Crime & Courts

Anchorage nurse practitioner faces 18 felony charges, including manslaughter, in opioid case

When Courtney Jones died of an opioid overdose on an Anchorage couch in 2015, Kris Kile was one of the people who came to her funeral.

Jones was her patient, former employee and a longtime family friend.

Five years later, Kile has been charged in Jones’ death.

Prosecutors say the 52-year-old used her position as a nurse practitioner to fraudulently give Jones and others vast quantities of prescription opioids, sometimes taking requests for refills via Facebook instant message.

On March 6, Kile was indicted on 18 felony counts by prosecutors in Anchorage, including manslaughter and criminally negligent homicide, plus more than a dozen drug distribution counts, making her the latest in a series of Southcentral Alaska medical providers to be criminally charged in their patients’ opioid overdose deaths.

“Kile routinely prescribed vast amounts of controlled substances to her friends and acquaintances without associated office visits, chart notes, rationalization or explanation, and often via text messages and via the internet,” the charging document in the case asserts.

Kile was arrested Monday — at another medical practice. Prosecutors allege she was working there despite having her nursing license suspended last year, according to a bail memorandum in the case.


Kile pleaded not guilty to the charges in Anchorage Superior Court on Wednesday, appearing in shackles and a yellow jail jumpsuit before a courtroom that included members of Courtney Jones’ family, as well as her own supporters.

“Ms. Kile is innocent until a jury says otherwise and she denies these charges,” said her attorney, Steve Wells. “We look forward to the time when we can present our case to the jury.”

After the hearing, Wells called the charges part of a “disturbing trend among law enforcement to treat civil matters of medical practice and potential malpractice as criminal matters."

“A matter should only be criminal if a medical professional is distributing drugs solely to distribute drugs,” he said.

Kile is the third Southcentral Alaska medical professional to face federal or state criminal charges in connection to opioid prescribing in the last six months.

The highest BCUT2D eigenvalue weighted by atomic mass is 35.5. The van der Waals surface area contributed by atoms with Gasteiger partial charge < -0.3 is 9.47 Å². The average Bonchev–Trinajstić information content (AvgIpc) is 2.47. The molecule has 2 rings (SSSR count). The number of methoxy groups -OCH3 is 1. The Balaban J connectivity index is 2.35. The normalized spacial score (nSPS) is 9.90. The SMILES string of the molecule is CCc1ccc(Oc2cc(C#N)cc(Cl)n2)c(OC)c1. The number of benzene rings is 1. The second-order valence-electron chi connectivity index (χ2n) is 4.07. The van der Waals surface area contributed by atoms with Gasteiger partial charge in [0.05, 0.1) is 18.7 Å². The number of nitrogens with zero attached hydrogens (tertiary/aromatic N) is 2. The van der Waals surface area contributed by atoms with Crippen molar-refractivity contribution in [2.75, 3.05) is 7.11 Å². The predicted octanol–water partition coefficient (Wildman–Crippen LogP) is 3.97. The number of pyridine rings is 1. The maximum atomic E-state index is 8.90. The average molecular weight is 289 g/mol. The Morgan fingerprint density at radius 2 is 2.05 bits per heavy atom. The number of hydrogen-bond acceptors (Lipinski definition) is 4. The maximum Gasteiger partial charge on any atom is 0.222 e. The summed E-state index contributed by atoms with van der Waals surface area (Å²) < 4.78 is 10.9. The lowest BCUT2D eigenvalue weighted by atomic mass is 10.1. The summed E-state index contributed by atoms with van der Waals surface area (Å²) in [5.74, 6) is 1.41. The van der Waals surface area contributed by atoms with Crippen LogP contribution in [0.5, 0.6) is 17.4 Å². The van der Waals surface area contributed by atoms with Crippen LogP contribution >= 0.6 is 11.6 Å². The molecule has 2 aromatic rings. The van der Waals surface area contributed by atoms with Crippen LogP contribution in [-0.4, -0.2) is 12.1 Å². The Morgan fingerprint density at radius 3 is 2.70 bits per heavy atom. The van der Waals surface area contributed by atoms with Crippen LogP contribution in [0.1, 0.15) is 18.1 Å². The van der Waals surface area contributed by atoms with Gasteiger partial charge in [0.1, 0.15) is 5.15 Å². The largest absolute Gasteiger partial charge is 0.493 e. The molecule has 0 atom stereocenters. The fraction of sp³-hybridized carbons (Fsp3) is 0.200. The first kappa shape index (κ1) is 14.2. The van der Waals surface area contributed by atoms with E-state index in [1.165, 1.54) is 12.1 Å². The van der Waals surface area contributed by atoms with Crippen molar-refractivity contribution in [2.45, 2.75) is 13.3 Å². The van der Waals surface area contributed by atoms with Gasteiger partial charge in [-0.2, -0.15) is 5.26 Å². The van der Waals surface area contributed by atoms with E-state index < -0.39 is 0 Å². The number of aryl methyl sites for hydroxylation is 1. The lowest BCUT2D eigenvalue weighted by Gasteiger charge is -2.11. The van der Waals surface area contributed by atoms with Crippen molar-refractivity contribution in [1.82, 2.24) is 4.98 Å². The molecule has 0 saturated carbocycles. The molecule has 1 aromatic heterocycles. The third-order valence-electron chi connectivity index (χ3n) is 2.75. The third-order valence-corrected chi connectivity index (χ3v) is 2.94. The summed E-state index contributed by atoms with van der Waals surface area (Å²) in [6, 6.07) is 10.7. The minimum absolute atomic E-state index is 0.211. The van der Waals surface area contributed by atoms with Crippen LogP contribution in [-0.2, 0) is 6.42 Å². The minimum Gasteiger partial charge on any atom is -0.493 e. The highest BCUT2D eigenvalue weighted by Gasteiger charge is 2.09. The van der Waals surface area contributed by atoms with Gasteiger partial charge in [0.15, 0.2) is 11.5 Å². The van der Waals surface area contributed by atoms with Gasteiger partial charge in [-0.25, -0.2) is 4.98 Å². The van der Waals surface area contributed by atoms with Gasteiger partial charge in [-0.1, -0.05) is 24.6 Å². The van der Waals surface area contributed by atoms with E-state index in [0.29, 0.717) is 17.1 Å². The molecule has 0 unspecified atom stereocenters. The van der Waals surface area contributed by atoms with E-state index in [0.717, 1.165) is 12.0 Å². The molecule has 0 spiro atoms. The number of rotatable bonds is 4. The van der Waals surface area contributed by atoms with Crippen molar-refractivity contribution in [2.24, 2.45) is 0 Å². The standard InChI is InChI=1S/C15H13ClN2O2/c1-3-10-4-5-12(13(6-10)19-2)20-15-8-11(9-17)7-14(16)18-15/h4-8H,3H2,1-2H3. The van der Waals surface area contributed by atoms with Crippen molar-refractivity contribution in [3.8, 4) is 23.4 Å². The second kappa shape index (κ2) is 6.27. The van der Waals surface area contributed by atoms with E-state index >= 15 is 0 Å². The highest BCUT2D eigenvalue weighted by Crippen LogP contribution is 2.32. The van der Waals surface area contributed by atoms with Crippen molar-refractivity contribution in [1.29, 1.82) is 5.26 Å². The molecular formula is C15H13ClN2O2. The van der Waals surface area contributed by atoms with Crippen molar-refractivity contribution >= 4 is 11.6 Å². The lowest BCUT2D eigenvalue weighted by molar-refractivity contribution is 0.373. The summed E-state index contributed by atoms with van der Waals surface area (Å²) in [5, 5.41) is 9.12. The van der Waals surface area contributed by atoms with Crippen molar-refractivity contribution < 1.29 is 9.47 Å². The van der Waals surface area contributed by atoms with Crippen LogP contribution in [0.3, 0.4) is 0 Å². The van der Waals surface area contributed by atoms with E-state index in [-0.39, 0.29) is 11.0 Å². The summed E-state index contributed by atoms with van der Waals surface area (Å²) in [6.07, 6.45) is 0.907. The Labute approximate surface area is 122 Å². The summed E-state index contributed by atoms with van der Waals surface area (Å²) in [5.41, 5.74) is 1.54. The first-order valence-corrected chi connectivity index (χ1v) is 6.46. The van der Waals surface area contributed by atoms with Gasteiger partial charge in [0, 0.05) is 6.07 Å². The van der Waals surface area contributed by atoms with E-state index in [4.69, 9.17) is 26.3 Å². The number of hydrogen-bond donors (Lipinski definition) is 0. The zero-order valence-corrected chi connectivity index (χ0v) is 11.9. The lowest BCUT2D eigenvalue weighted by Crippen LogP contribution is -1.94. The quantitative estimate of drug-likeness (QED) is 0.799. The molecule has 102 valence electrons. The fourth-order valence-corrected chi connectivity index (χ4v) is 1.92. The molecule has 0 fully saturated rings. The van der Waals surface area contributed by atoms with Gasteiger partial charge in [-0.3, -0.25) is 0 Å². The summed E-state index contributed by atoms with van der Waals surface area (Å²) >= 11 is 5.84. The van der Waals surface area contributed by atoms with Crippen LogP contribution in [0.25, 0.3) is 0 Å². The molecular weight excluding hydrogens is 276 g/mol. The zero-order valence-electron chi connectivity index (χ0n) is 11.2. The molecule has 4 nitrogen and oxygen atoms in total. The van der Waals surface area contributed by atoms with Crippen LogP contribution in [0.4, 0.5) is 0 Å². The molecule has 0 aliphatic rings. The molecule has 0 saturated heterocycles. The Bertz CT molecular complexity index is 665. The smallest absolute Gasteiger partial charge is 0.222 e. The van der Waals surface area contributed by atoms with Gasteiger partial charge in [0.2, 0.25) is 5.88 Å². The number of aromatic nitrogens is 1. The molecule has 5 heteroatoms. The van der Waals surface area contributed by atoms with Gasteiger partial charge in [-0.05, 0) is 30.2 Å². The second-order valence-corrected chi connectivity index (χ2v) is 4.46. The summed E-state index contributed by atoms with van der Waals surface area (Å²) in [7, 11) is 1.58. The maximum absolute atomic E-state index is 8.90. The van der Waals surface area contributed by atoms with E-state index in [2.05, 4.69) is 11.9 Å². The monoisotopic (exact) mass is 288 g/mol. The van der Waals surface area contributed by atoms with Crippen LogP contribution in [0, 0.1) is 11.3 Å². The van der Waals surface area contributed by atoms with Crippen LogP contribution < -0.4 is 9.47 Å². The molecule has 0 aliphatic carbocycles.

In October, federal prosecutors charged Jessica Spayd, an Eagle River nurse practitioner, with distributing narcotics resulting in death. On the same day, Lavern Davidhizar, a longtime Soldotna doctor, was charged with unlawful distribution of controlled substances, also for allegedly overprescribing opioid pills.

In Kile’s case, the charges are the culmination of a yearslong investigation by the state nursing board and medical fraud prosecutors.

Courtney Jones was born and raised in Anchorage, attending Dimond High School and S.A.V.E. before earning a medical assistant certification at Pima Medical Institute in Arizona, according to her family. Her brother described her as a fun-loving, kind and a doting aunt.

“People just liked her,” said Warren Bailey.

Growing up, she was close with Kile’s daughter and went on vacations with the family, according to Bailey. It wasn’t a surprise that Jones wanted to use her medical assistant certification to work at Kile’s practice, Surgical Specialists of Alaska, which was advertised as offering orthopedic, sports medicine and primary care.

But soon, Jones’ family noticed alarming behavior and changes in her health.

“We saw this marked change,” he said. “This happened in, like, I’m not joking, 45 days.”

According to the charging document in the case, Kile had been prescribing drugs including “diazepam, oxycodone, tramadol, hydrocodone and Ambien” to Jones.

In one text message exchange, Jones asked Kile for “pain pills” and the nurse practitioner agreed to meet her at the office to write the prescription.

“Be there in 15 sister,” Kile texted, according to the exchange.

Prosecutors contend that Kile also prescribed opioids to Kathryn Herman, 60, who in turn sold them to Jones.

On March 5, 2015, Jones died on Herman’s couch. She had diazepam, oxycodone and alcohol in her system, the medical examiner found.


After Jones’ death her mother found text messages suggesting Kile had been the one supplying Jones with prescription pills, Bailey said.

In one text message, she referred to her former boss and family friend as “the candy man.”

Herman is charged with one count of manslaughter for her alleged role in Jones’ death, but has not been arrested, according to prosecutors. She is thought to be outside of Alaska.

Jones’ mother, Tracy Jones, pushed for an investigation, Bailey said.

“She had to fight for years,” he said.

Kile continued to work for years after Jones’ death, Bailey said.

Finally, a Board of Nursing review by an outside expert found “no reason or justification for many of the prescriptions” of controlled substances Kile had given to Jones, the charges say.

The expert called Kile’s actions “professional incompetence” and “gross negligence.”


The Alaska Board of Nursing suspended Kile’s license last year, public records show.

Now, Jones family wants to push for a change in legislation they would call “Courtney’s Law” that would “redefine the statutory limitations of the Alaska Board of Nursing and law enforcement agencies’ abilities to discipline and bring criminal charges for unlawful behavior by licensed medical professionals,” Bailey said.

“We miss Courtney every day,” he said.

Michelle Theriault Boots

Michelle Theriault Boots is a longtime reporter for the Anchorage Daily News. She focuses on in-depth stories about the intersection of public policy and Alaskans' lives. Before joining the ADN in 2012, she worked at daily newspapers up and down the West Coast and earned a master's degree from the University of Oregon.